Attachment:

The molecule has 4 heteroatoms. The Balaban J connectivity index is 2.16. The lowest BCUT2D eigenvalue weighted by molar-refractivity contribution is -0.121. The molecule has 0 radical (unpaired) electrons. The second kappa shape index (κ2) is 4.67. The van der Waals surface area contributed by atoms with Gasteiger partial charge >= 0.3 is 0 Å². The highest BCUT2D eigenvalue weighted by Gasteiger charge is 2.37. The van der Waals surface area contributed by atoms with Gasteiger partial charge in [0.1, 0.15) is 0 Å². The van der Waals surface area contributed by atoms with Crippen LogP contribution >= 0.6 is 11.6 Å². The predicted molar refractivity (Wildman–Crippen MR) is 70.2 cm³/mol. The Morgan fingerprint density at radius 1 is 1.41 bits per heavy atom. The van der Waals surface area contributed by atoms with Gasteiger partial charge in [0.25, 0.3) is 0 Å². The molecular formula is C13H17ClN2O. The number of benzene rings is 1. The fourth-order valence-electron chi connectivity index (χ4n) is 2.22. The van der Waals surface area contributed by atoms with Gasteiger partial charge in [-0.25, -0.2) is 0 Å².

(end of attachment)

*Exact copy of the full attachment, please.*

The molecule has 4 heteroatoms. The Balaban J connectivity index is 2.16. The lowest BCUT2D eigenvalue weighted by molar-refractivity contribution is -0.121. The molecule has 0 radical (unpaired) electrons. The second kappa shape index (κ2) is 4.67. The van der Waals surface area contributed by atoms with Gasteiger partial charge >= 0.3 is 0 Å². The highest BCUT2D eigenvalue weighted by Gasteiger charge is 2.37. The van der Waals surface area contributed by atoms with Gasteiger partial charge in [0.1, 0.15) is 0 Å². The van der Waals surface area contributed by atoms with Crippen LogP contribution >= 0.6 is 11.6 Å². The predicted molar refractivity (Wildman–Crippen MR) is 70.2 cm³/mol. The Morgan fingerprint density at radius 1 is 1.41 bits per heavy atom. The van der Waals surface area contributed by atoms with Gasteiger partial charge in [0.25, 0.3) is 0 Å². The molecular formula is C13H17ClN2O. The number of benzene rings is 1. The fourth-order valence-electron chi connectivity index (χ4n) is 2.22. The van der Waals surface area contributed by atoms with Gasteiger partial charge in [-0.25, -0.2) is 0 Å².